Still no ocean.
We headed back to the bay where we started because there is a path there that leads to the ocean. As you walk the path turns into giant sand dunes. Mountains of sand with seashell cobblestone valleys. We knew we were close, we began to hear the ocean. The head on collision of waves meeting sand. The wind blew across us as we aproached.
We made it.
The water was freezing, and I loved it.
If you visit the fish market by the port and you lean your head behind the vendors and thier skinny scaling knives and bloodstained stone tables, your see giant roaring sea mammals begging like dogs on thier stone perches. They are massive creatures, the size of an overstuffed horse with no legs. When they are not fighting eachother or growling they look rather meditative basking in the sun, silently waiting. We watched them reject fish heads and spine, they wait for the few boneless peices to be tossed. Jameson said ¨Look, its natural for beggers to be chosers."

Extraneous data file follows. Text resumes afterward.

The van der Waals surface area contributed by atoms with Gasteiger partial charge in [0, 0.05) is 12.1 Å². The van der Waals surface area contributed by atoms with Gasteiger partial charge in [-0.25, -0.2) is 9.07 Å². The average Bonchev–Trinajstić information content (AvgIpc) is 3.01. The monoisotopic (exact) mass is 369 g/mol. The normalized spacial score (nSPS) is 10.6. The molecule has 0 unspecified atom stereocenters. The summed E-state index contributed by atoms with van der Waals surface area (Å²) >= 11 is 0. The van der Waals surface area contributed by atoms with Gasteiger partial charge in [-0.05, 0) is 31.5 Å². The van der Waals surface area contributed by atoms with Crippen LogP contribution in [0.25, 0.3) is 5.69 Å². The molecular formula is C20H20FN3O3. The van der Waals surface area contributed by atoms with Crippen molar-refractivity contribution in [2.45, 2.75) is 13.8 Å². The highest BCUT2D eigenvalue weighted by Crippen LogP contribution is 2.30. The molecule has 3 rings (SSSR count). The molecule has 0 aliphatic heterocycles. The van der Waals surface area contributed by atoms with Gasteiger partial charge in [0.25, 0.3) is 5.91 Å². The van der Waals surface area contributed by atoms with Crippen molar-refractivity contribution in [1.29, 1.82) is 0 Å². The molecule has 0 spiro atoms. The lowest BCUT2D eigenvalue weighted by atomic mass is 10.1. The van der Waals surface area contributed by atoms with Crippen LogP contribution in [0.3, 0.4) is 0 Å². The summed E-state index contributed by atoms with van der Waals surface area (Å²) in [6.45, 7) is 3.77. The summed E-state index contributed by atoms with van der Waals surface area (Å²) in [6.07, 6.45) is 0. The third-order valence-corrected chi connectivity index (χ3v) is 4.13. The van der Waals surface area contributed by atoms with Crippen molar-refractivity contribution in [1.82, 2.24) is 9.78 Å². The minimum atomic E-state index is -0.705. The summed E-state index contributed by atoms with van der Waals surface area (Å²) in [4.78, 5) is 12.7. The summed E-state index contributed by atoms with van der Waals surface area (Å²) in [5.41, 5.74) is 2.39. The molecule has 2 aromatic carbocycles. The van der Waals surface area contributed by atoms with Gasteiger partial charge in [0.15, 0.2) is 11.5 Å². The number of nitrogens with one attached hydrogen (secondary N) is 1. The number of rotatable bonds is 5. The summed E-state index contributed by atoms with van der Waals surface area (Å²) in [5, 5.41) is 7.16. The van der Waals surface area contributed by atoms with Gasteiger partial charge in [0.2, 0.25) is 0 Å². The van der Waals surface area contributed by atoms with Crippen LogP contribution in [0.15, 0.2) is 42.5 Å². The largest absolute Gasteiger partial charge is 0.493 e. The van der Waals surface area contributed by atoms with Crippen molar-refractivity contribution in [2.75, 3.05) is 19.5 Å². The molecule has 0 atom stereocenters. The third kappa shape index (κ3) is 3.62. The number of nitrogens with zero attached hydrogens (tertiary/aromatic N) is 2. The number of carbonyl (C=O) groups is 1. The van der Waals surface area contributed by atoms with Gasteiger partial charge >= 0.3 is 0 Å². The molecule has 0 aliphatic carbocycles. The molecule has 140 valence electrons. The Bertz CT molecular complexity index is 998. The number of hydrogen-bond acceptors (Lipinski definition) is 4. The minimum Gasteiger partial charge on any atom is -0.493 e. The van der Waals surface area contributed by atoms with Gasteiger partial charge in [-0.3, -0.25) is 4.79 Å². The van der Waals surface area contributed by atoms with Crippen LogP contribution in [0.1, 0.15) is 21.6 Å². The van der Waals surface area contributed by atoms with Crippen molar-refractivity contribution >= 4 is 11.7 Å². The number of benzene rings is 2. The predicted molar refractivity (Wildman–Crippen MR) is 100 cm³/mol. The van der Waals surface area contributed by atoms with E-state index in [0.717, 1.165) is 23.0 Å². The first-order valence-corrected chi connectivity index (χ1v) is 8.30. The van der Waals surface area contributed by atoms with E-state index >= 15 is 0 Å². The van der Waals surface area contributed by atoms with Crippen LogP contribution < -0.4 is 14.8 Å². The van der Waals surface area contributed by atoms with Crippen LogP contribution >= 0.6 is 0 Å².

The ugly green eyed birds on the other hand, they would eat the leftovers.
I hear at night the sealions sleep in the middle of the street by the port.